Surviving as an artist and an educator in the age of artificial intelligence
Through Aaron Koblin's demonstration(Creating art with data: Aaron Koblin at TEDx Amazonia), I discovered that there are no limits to human creativity and that this ability is already uniting the world. Above all, through this, I researched voice drawing and the technology presented by Koblin. Even now, technology is advancing at a breakneck pace without us knowing. Now is the time for robots to read fairy tales to children and draw them when they order what they want to see. I was surprised that these robots were being sold on Amazon. Then, how should artists and art teachers survive? Now people won't go to school to learn some drawing skills. In fact, there are more details on YouTube. And artificial intelligence is advancing amazingly. They are even far superior to humans in moral terms. It's a significant conversation when a user is kicked out of a chat room by A.I. for making a sexual joke. For example, there is a very famous Go master in Korea. Baduk is like Eastern chess. After winning a confrontation with artificial intelligence, he recently declared a complete retirement. He left these words as he retired. "Now I know that Go is no longer an art, so I quit." I feel the same way. I feel afraid in this technical environment. Technology is now threatening art. How are we supposed to survive in times like these? Like Aaron Koblin, do we have to learn computers and develop a defragmentation program right now?
But I was able to find the answer by reading the article,
Art for life; Authentic Instruction in Art by Tom Anderson'. That's the fundamental answer: creativity. Inside the journal, I noticed the sentence below.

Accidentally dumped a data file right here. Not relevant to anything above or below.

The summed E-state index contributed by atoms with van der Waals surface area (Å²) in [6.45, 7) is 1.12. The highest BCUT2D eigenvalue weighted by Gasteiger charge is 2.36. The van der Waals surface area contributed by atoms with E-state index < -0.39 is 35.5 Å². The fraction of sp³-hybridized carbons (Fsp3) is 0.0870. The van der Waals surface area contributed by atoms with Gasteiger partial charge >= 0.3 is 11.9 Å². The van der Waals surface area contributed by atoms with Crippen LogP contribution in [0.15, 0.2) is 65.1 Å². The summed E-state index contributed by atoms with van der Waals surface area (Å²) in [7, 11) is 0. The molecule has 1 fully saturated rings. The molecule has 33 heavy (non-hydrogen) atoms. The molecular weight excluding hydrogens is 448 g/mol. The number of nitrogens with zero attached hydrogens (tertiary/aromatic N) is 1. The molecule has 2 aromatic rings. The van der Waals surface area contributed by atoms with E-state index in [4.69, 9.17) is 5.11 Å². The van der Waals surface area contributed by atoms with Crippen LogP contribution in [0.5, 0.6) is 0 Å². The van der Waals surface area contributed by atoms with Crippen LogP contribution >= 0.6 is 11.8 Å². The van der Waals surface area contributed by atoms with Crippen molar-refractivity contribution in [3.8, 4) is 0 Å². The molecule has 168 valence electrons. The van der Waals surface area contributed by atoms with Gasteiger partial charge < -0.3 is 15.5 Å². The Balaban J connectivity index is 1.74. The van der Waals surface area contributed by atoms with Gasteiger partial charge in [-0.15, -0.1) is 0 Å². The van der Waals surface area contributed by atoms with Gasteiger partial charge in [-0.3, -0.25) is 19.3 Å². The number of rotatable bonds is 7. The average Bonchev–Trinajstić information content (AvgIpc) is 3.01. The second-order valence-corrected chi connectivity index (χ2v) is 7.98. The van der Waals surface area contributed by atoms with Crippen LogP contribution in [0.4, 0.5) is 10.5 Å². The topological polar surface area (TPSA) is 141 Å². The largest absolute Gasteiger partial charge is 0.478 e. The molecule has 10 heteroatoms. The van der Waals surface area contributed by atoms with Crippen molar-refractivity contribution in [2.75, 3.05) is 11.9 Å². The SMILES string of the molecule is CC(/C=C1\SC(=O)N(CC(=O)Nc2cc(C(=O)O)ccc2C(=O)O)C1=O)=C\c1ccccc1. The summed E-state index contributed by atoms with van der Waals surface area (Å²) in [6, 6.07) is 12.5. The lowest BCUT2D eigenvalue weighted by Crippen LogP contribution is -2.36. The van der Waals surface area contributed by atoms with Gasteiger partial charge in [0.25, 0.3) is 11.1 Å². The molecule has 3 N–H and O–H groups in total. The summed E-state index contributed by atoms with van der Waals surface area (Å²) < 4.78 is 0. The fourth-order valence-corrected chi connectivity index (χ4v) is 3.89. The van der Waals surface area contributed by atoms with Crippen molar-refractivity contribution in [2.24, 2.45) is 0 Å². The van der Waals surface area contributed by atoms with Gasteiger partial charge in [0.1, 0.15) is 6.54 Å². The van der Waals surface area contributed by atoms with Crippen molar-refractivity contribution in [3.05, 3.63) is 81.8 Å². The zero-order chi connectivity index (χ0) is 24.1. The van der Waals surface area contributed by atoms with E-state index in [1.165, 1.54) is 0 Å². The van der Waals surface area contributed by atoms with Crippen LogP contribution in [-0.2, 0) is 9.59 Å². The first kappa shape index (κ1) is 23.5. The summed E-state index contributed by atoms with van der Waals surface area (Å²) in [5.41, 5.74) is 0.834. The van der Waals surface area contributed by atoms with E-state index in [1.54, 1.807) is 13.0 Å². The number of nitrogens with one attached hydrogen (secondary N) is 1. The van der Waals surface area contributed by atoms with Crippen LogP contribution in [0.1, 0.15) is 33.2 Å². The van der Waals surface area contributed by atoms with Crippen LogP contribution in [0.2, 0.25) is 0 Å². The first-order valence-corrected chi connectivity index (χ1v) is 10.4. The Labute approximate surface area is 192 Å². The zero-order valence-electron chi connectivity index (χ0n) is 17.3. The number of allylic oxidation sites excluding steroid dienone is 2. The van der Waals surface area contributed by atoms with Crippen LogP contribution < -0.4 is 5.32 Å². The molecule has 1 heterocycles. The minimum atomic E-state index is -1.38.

"Creativity is a messy, open-ended business.
Art is a model of life, and our life itself is art. Learning to respond well to art, to our lives, is at the heart of arts education."
Think about it. In the age of artificial intelligence, which is technically, morally, and empirically perfect, art teachers may simply become babysitters looking after children. Or like a coach or counselor to help you draw during that time? I do not see this role as the role of an art teacher or a gatekeeper pointed out in the thesis. I found the answer by confirming that we are beings with spiritual, mental, and social values as human beings living our lives. This coincides with the idea that creativity connects the world and the individual, as pointed out in the text. The technology looks perfect, but it has loopholes. That is, they have no soul. Their creativity is just putting all the historical data together and mimicking it. We must be aware of that, pick up the brush and use the palette as a shield to become art warriors in a world where technology destroys art. To protect and win against A.I., the artistic spirit and creativity must be internalized as the answer presented in the text. In other words, just as life and art are, the teacher must become one with art. When we recognize this and confront the world with a sense of mission, we can protect ourselves and our children from the materialistic world.
To do so, we must first take on the role of an art teacher as a block destroyer who removes blocks that hinder creativity against the fear of making a mistake, fear of being embarrassed, fear of standing out in a group, fear of criticism, fear of being attacked by conservative forces, etc. We must remove these blocks one by one in front of the children.
And the art teacher, as Koblin said during the demonstration, has to be the one asking the question, just as one of the many fragments asked, "Why are you doing this?" It is not a person who conforms and is trapped in the system, but if the system is running wrong, we should be able to raise our objection to improving the educational system.
Finally, art teachers must practice their art every day, whether through journaling, sketchbooks, or portfolios. It becomes a ritual if you practice a simple habit repeatedly and meaningfully. An art teacher should do the work of making this kind of art consciousness in life.
These things are an alternative to survive as artists in a world where technology threatens art, reveal our presence that art is significant to them, and protect children as art teachers. And the effort to find such troubles and methods should be continued.
Myungja Anna Koh